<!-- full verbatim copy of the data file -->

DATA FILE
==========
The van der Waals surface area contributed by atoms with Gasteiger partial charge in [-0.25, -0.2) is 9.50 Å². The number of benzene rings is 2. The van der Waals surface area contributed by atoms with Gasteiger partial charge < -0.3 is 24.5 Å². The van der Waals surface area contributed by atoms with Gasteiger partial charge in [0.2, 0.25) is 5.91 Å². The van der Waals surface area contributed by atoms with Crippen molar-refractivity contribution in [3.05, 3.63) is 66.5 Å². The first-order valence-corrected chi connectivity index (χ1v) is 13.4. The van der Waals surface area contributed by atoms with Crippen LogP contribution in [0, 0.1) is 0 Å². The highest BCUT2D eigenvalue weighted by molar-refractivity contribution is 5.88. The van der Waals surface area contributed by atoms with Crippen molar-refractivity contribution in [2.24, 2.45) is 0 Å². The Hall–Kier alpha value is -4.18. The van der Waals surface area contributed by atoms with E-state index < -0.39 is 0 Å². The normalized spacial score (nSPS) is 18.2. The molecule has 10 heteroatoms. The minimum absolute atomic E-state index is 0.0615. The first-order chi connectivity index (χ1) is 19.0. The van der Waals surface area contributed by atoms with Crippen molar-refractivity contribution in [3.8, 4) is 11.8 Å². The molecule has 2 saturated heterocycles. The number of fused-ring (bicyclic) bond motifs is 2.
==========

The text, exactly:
The van der Waals surface area contributed by atoms with Gasteiger partial charge in [-0.25, -0.2) is 9.50 Å². The number of benzene rings is 2. The van der Waals surface area contributed by atoms with Gasteiger partial charge < -0.3 is 24.5 Å². The van der Waals surface area contributed by atoms with Gasteiger partial charge in [0.2, 0.25) is 5.91 Å². The van der Waals surface area contributed by atoms with Crippen molar-refractivity contribution in [3.05, 3.63) is 66.5 Å². The first-order valence-corrected chi connectivity index (χ1v) is 13.4. The van der Waals surface area contributed by atoms with Crippen LogP contribution in [0, 0.1) is 0 Å². The highest BCUT2D eigenvalue weighted by molar-refractivity contribution is 5.88. The van der Waals surface area contributed by atoms with Crippen molar-refractivity contribution in [2.24, 2.45) is 0 Å². The Hall–Kier alpha value is -4.18. The van der Waals surface area contributed by atoms with E-state index < -0.39 is 0 Å². The normalized spacial score (nSPS) is 18.2. The molecule has 10 heteroatoms. The minimum absolute atomic E-state index is 0.0615. The first-order chi connectivity index (χ1) is 19.0. The van der Waals surface area contributed by atoms with Crippen molar-refractivity contribution in [3.8, 4) is 11.8 Å². The molecule has 2 saturated heterocycles. The number of fused-ring (bicyclic) bond motifs is 2.